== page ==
Dr Vinodh Nanjayya

Dr Vinodh B Nanjayya is a Senior Intensive Care Specialist and Head of Cardiothoracic ICU at the Alfred Hospital. After becoming the fellow of the College of Intensive Care Medicine (CICM), he completed a fellowship in Critical Care Echocardiography from the Alfred ICU. He holds DDU (Critical Care) and a Masters in Biostatistics. His main areas of clinical expertise is in the ICU management of patients with mechanical cardiac support devices (extracorporeal membrane oxygenation, ventricular assist devices and Impella®), post heart and lung transplantation, and complex cardiac surgery. He is a current examiner for the College of Intensive Care Medicine (CICM) Fellowship examination and the Diploma of Diagnostic Ultrasound (Critical Care). He has been an active member of the CICM ultrasound special interest group. He is the main convenor of the echocardiography courses (basic, advanced, and trans-oesophageal echocardiography) run by the Alfred ICU and regularly teaches in many courses conducted by the Alfred ICU. He has conducted and published research in post-cardiac arrest, Extracorporeal Cardiopulmonary resuscitation, the agreement between arterial and venous blood gases in ICU and utility of intensivist performed deep vein thrombosis screening using ultrasound in ICU. He has presented in both national as well as international conferences on topics related to critical care echocardiography and Extracorporeal membrane oxygenation. He has co-authored guidelines for the Extracorporeal Life Support Organisation on ultrasound guidance for extracorporeal membrane oxygenation (ECMO).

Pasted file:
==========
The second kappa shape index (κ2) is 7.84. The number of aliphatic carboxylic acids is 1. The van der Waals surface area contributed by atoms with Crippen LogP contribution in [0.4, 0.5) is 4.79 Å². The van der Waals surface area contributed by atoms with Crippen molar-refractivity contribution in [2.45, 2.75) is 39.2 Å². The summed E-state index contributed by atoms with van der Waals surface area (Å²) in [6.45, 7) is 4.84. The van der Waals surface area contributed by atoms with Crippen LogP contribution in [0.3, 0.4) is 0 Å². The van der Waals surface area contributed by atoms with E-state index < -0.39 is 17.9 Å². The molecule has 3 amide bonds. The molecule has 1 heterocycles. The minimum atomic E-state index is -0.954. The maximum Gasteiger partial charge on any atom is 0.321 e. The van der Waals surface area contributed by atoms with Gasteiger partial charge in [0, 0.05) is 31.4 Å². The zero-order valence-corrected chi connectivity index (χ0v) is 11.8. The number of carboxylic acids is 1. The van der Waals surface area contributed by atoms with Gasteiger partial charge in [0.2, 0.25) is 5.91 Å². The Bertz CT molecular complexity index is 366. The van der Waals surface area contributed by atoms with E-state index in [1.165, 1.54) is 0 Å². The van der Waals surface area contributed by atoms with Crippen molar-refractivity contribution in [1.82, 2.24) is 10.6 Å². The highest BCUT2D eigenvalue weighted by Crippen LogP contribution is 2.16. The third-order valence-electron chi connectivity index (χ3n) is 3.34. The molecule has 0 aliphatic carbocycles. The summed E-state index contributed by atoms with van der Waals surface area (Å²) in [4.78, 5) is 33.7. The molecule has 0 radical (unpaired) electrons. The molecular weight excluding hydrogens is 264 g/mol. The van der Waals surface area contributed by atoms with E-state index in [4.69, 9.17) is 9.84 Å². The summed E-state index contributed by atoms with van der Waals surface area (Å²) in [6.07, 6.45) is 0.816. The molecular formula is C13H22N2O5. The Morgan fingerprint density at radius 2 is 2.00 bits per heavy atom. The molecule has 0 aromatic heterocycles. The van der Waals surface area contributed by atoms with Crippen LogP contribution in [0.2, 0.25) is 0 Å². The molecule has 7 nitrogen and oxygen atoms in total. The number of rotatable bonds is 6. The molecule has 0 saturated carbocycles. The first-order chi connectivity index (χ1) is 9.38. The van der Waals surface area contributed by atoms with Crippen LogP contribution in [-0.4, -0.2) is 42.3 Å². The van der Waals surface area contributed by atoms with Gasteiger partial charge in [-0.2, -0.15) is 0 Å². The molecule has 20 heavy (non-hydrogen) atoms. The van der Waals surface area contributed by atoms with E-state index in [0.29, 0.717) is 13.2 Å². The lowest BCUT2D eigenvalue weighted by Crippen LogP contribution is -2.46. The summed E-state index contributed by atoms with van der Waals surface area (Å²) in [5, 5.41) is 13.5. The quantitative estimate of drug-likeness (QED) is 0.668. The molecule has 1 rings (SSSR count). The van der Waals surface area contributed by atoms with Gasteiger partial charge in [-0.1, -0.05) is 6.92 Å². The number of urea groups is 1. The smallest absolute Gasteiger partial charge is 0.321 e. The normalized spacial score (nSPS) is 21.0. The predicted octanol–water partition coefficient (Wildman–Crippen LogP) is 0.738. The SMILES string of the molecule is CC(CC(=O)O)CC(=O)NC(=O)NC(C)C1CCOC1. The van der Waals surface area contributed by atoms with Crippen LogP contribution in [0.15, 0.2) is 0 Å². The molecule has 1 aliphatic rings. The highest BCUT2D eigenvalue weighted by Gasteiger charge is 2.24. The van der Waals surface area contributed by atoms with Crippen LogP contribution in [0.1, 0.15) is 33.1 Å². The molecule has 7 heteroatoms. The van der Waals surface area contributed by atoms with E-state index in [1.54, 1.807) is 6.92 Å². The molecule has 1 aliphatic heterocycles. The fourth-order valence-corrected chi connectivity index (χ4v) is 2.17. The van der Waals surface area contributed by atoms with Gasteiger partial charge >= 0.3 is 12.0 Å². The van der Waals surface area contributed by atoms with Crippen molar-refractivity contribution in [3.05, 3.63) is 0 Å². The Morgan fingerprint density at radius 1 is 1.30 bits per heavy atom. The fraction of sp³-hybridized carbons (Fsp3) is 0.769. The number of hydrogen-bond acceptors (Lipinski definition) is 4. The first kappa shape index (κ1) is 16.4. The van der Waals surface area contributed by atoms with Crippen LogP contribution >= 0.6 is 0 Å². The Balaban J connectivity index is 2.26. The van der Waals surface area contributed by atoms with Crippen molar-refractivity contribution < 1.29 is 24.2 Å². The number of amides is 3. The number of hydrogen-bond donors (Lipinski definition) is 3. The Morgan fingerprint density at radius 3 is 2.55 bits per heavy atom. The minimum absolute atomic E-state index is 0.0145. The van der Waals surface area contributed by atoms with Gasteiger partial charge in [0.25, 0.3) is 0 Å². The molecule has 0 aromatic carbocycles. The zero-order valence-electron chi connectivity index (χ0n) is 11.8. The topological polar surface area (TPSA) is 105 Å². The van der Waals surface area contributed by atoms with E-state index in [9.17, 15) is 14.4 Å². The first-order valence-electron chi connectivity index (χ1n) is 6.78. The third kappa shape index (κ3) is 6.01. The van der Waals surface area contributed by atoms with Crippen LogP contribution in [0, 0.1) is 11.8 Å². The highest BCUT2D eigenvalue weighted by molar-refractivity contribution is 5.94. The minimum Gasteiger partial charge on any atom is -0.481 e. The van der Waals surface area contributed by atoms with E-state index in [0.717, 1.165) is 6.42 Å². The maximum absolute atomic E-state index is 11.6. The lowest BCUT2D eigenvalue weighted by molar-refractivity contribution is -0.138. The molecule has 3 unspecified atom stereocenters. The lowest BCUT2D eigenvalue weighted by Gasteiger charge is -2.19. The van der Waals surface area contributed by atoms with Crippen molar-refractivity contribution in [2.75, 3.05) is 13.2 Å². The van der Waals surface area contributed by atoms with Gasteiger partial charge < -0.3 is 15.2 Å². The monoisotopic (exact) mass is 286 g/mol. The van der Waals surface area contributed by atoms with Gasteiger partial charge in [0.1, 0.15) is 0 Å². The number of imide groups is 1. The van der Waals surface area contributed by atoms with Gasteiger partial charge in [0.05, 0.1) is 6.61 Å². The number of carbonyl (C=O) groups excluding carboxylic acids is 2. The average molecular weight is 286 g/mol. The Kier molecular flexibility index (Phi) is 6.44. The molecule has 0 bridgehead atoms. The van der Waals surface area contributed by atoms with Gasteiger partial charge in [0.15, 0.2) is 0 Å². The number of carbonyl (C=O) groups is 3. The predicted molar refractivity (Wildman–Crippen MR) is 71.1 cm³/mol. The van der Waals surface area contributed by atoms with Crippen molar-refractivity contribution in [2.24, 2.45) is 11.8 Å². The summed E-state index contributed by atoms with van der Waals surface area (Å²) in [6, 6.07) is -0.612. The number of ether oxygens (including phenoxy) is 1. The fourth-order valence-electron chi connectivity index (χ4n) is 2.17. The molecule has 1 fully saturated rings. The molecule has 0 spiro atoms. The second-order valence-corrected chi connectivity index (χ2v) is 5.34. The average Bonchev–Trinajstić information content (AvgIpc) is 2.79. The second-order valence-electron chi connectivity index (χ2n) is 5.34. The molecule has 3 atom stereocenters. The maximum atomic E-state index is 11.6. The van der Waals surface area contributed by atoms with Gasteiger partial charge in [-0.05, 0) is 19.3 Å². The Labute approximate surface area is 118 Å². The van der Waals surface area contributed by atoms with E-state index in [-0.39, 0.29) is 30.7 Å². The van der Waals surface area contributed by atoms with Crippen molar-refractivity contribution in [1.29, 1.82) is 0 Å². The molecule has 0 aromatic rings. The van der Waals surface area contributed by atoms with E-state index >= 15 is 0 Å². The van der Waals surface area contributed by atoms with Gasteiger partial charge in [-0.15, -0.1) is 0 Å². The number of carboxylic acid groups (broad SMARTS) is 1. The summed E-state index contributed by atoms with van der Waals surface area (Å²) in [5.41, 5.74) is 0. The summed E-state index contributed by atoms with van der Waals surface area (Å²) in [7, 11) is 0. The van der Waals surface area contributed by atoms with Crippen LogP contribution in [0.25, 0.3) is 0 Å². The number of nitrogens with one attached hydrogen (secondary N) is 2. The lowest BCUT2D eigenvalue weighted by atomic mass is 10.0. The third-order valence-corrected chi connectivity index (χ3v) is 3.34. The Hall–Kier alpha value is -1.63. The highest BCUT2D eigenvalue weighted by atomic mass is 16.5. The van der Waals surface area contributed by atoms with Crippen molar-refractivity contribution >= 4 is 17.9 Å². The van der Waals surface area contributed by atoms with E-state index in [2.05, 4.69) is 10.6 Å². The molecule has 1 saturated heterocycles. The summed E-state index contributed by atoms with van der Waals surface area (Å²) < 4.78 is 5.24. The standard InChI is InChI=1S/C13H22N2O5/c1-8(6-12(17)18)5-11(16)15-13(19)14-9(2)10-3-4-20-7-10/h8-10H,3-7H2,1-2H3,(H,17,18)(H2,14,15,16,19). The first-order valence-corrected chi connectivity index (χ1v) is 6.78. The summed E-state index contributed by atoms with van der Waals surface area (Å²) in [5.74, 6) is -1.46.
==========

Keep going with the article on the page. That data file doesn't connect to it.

Additional resources:

Submitted abstracts: 

When the ECMO alarms: bring me the ultrasound

Echocardiography plays a vital role in the management of patients on Extra-corporeal membrane oxygenation (ECMO). Behind every successful ECMO programme, there needs to be a robust echocardiography team with ICU physicians well versed in ECMO physiology and interpretation of imaging in the clinical context. By providing both structural and haemodynamic information, echocardiography assists in troubleshooting ECMO alarms. Based on the adequacy of the transthoracic acoustic window, either transthoracic or trans-oesophageal echocardiography can be used. Echocardiography is critical in patient selection, cannulation, evaluation of complications like shock or access insufficiency, and weaning. This talk will review the role of echocardiography in troubleshooting ECMO alarms using commonly encountered scenarios while managing patients on ECMO in intensive care units.